Since the 1968 original movie starring Charlton Heston as the bewildered American astronaut who literally falls in the midst of an ape-ruled Planet Earth, the franchise spawned five other films, two TV series and a line of comic books. Apparently, the subject is very appealing to modern and (still) enslaved humans, because almost all of them have being wildly popular.
When I heard they were in the process of re-launching the franchise (or re-booting, as they call it now in our 21th century computer influenced jargon…), I was very curious as how they were going into it, considering the huge commercial success of Tim Burton’s 2001 remake of the original.
So after the initial shock at the awfully bad name they chose (the original title was going to be Caesar and the Rise of the Apes which I liked a lot more…), I thought that putting together James Franco and Andy Serkis was not such a bad idea; Franco‘s latest film was that performance tour de force that is 124 Hours and I’ve never being able to shake off the feeling that the best character inThe Lord of the Rings’ trilogy was Serkis’s Gollum. When I found out that Weta Digital was the FX Company, I started to get a little excited. Then I learned Freida Pinto was in it and that made the movie a must see.
The plot precedes the original tale by several centuries and tells the story of Caesar, an orphaned chimpanzee subject to experiments with a promising new drug that could possibly cure Alzheimer’s disease.
The drug, of course, is a lot more successful than expected, and turns Caesar into a genius strategist that leads the Apes in the research facility where they are locked to a mass break out. But that is putting it too simply. Truth is, that Rise of the Planet of the Apes is, during most of the length of the film (and despite the great action scenes of the last half hour) a touching drama about what makes a person…well, a person. What is the primary drive behind humanity: superior thinking or more noble sentiments?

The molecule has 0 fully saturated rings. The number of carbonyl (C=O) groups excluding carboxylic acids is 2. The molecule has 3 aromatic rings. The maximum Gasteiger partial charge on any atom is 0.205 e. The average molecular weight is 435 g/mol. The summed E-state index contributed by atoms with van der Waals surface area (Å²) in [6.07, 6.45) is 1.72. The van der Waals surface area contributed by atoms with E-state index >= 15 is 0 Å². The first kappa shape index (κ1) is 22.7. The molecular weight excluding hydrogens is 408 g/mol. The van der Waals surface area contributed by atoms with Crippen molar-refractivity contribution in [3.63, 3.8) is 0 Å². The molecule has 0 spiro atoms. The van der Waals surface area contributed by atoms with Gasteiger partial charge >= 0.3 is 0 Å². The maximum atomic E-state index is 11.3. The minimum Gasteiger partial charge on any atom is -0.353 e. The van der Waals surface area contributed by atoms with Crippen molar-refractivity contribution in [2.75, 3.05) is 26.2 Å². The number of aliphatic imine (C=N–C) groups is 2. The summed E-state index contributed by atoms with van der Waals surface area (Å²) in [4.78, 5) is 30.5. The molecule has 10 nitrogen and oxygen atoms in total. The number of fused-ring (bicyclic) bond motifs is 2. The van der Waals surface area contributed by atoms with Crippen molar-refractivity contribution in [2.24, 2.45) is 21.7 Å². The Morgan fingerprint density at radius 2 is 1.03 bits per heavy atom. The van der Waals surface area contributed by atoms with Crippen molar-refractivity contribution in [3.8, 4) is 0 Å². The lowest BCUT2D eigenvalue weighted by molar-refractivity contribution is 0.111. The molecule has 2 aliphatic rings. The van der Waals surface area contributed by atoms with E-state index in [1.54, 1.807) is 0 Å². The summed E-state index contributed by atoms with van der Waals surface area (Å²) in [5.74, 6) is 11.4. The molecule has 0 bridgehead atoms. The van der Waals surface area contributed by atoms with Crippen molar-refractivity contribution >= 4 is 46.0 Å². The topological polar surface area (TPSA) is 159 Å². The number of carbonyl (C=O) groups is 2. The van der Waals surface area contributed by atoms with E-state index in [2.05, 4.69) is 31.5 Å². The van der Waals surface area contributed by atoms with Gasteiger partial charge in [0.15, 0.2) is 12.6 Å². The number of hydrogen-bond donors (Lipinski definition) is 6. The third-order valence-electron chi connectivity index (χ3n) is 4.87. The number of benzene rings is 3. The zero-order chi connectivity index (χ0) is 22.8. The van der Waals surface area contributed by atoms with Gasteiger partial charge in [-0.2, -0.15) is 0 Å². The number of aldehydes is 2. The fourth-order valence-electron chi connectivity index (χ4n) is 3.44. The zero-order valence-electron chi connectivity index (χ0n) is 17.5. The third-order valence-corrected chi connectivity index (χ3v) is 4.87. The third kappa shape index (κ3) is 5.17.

This parallel between the increasingly human Caesar and his human handlers is only achieved thanks to the solid performances by Franco, the always professional John Lithgow and specially that powerful actor that is David Oyelowo as the necessary corporate goon.
But of course (just as in The Lord of the Rings), Andy Serkis steals the movie with his motion-captured Caesar. Naturally, a portion of the credit for Serkis’s performance belongs to the FX team from Weta and if you’ve ever seen eitherAvatar, King Kong or The Lord of the Rings trilogy, you know what I’m talking about.
All in all, director Rupert Wyatt delivers a well told, agile and touching movie with a whole bunch of nods to the original 1968 classic and manages to end it with a Bang in a final battle in the streets of San Francisco that has nothing to envy to any action movie.
By Uky Mendieta